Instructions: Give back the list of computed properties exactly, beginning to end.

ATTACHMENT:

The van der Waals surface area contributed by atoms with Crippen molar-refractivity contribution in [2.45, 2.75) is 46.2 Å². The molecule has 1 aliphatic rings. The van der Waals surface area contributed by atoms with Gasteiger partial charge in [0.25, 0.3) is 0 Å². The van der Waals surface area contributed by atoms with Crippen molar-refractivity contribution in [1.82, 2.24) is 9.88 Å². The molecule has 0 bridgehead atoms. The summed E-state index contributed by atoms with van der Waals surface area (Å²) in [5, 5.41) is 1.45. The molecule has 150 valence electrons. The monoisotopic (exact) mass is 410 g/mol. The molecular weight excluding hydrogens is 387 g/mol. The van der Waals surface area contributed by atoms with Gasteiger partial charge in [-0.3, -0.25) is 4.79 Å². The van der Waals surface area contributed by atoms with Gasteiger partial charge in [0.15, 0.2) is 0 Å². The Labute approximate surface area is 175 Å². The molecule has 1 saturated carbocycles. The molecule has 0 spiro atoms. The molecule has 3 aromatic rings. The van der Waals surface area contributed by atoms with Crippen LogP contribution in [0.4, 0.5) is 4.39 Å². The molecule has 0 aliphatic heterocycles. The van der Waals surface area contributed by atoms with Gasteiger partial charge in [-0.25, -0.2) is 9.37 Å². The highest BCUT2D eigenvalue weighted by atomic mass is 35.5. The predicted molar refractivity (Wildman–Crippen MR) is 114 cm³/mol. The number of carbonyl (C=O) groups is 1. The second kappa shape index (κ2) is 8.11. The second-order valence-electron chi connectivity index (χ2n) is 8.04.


The van der Waals surface area contributed by atoms with Crippen molar-refractivity contribution in [2.45, 2.75) is 46.2 Å². The molecule has 1 aliphatic rings. The van der Waals surface area contributed by atoms with Gasteiger partial charge in [0.25, 0.3) is 0 Å². The van der Waals surface area contributed by atoms with Crippen molar-refractivity contribution in [1.82, 2.24) is 9.88 Å². The molecule has 0 bridgehead atoms. The summed E-state index contributed by atoms with van der Waals surface area (Å²) in [5, 5.41) is 1.45. The molecule has 150 valence electrons. The monoisotopic (exact) mass is 410 g/mol. The molecular weight excluding hydrogens is 387 g/mol. The van der Waals surface area contributed by atoms with Gasteiger partial charge in [-0.3, -0.25) is 4.79 Å². The van der Waals surface area contributed by atoms with Gasteiger partial charge in [0.15, 0.2) is 0 Å². The Labute approximate surface area is 175 Å². The molecule has 1 saturated carbocycles. The molecule has 0 spiro atoms. The molecule has 3 aromatic rings. The van der Waals surface area contributed by atoms with Crippen LogP contribution in [0.4, 0.5) is 4.39 Å². The molecule has 0 aliphatic heterocycles. The van der Waals surface area contributed by atoms with Gasteiger partial charge in [-0.25, -0.2) is 9.37 Å². The highest BCUT2D eigenvalue weighted by atomic mass is 35.5. The predicted molar refractivity (Wildman–Crippen MR) is 114 cm³/mol. The number of carbonyl (C=O) groups is 1. The second kappa shape index (κ2) is 8.11. The second-order valence-electron chi connectivity index (χ2n) is 8.04.